Stillwrights Award Winning Bourbon: It All Starts With Premium Ohio Grains
Bourbon is Whiskey, but not all Whiskey is Bourbon. To be called a Bourbon a few rules from the Government have to be followed.
- It has to be produced in the United States
- The grain mixture (or Mash Bill) has to comprise of at least 51% Corn
- Aged in brand new Charred American White Oak Barrels
- Distilled at less than 160 proof (to keep the grain like flavor)
- Barreled at 125 proof or less
- Put into a bottle at 80 proof of above
So, all that has to be followed to a “T” to make Bourbon. Well, the next question generally is, “how do you make it?”
Well, a lot was going on very quickly in the film. That was essentially a twelve hour work day compressed to two minutes, and only covers about half of the steps to make Bourbon. So we’re going to split up how we make Bourbon in two parts. In this post this week, we’ll talk about how we “cook” Bourbon, and produce our Mash Bill.
To start the day, in the video, you’ll see us put Corn, Wheat, and Malted Barley, and Water in our Pot still.
All three of the grains are ground up until the mixture inside of the pot is almost a soupy like substance. The enzymes in the Malted Barley are released, and start breaking down the carbohydrates stored in the corn. These carbs will be transformed into simple sugars. From there, we take this mixture, or at this point it’s referred to as a mash, and heat it up until it begins to boil. With the heat added, we release more carbohydrates go get broken up later. . You can see that process start about the 1:20 mark in the video. We’ll get to those sugars a bit later, but keep that sugar in your memory.
Once everything is mixed in and ready to go, we pump our mash into our fermenting tanks. This was the large stainless steel “box” sitting next to our pot still with the word “Mash Tank” on it. From here we let the enzymes continue to finish breaking down all the carbs until the only thing in the mash is a bunch of sugar, and parts of the grain that can’t be broken down (the outside of the cork kernel for instance). From here, we need to perform a very important step: Pasteurization. This process involves us directly injecting steam into our fermentation tank. We bring the heat back up again for the last time to make sure that any microorganisms that may have somehow found themselves in our mash are essentially destroyed. From here on out we know we have a clean, pure mash.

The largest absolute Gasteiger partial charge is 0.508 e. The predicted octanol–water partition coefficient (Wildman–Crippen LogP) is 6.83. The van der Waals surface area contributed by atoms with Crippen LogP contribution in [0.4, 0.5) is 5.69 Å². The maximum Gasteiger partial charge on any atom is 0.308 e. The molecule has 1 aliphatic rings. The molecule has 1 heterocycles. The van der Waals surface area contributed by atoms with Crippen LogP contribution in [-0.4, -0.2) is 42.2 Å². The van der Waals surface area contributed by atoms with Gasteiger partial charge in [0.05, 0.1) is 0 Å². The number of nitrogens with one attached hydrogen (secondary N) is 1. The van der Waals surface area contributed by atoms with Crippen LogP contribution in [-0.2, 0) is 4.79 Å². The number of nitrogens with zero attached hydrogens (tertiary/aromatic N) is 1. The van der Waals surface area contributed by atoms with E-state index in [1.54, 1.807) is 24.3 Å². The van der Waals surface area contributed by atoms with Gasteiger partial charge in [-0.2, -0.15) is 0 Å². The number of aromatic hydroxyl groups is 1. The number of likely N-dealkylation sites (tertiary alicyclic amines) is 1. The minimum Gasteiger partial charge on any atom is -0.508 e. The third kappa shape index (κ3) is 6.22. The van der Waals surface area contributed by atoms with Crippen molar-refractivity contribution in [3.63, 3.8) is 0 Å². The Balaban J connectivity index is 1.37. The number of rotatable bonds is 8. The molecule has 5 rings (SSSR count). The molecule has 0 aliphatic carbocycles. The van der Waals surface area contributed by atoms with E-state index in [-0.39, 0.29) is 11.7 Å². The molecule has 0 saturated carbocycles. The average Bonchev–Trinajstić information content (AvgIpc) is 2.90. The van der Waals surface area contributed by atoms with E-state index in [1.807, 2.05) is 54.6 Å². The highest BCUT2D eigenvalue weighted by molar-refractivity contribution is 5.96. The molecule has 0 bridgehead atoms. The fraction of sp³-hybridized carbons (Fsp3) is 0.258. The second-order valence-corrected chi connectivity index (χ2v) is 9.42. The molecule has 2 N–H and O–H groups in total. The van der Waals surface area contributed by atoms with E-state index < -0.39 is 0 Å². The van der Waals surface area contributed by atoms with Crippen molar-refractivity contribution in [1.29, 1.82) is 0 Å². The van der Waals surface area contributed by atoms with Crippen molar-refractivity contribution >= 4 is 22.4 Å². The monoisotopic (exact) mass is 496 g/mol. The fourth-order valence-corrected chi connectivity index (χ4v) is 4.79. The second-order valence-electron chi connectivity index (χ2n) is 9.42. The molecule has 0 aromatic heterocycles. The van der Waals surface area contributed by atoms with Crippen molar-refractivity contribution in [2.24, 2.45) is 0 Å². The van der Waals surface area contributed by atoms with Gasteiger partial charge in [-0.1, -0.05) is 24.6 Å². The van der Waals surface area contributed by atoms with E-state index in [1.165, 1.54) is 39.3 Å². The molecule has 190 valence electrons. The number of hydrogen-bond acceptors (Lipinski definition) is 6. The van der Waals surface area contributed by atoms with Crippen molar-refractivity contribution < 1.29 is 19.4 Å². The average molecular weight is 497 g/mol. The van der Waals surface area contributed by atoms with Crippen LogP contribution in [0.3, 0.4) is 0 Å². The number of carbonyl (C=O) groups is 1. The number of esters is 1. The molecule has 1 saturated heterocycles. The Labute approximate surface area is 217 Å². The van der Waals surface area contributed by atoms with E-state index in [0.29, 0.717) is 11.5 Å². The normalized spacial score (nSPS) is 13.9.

From this final bit of heat added, we start cooling the mash down to about 70 degrees Fahrenheit. While we start the cool down, we pull a bit of the mash aside, add just a bit of water, and bring it up to 96.8 degrees Fahrenheit. This is the ideal temperature for our Yeast to grow. At this temperature in an oxygen rich environment (the mash has a ton of air bubbles in it from mixing all day), the Yeast reproduce in mass quantities. In the video about two minutes in, shows them rapidly multiplying. That quick time lapse is actually about seven minutes in real time. Talk about watching paint dry. Here’s a shot of the Yeast multiplying in the pot waiting to be dumped in.
Once the Yeast have multiplied for awhile and almost fill the big pot we warmed them in, we dump it into our mash tank that’s sitting at about 70 degrees. From there, our Yeast will continue to multiply for a time being. Eventually when the Yeast run out of air, they will stop reproducing, and focus on staying alive. Instead of using oxygen, they will look to find a source of sugar. Remember us breaking down the carbs into sugar earlier? This is where they get important. The Yeast will start to eat the sugar and as byproducts will release Carbon Dioxide and Ethanol. So when you see our mash tanks bubble up, that’s a sign of happy Yeast eating sugar and producing alcohol.
Eventually over a few days, there won’t be any sugar left in the tank and we will be left with a tank full of water, yeast, and alcohol. This mixture is known as distillers beer from this point forward. It’s essentially a young Whiskey that tastes almost like a beer. From here we’ve reached the halfway point, and we’ll continue next week to show you the final steps to make Bourbon. From here out it’s a pretty simple and straightforward process, and mainly involves time, and a good deal of patience. Stay tuned for next week, when we finish this segment on how we distill our Bourbon and turn it into the award winning product you and I enjoy today.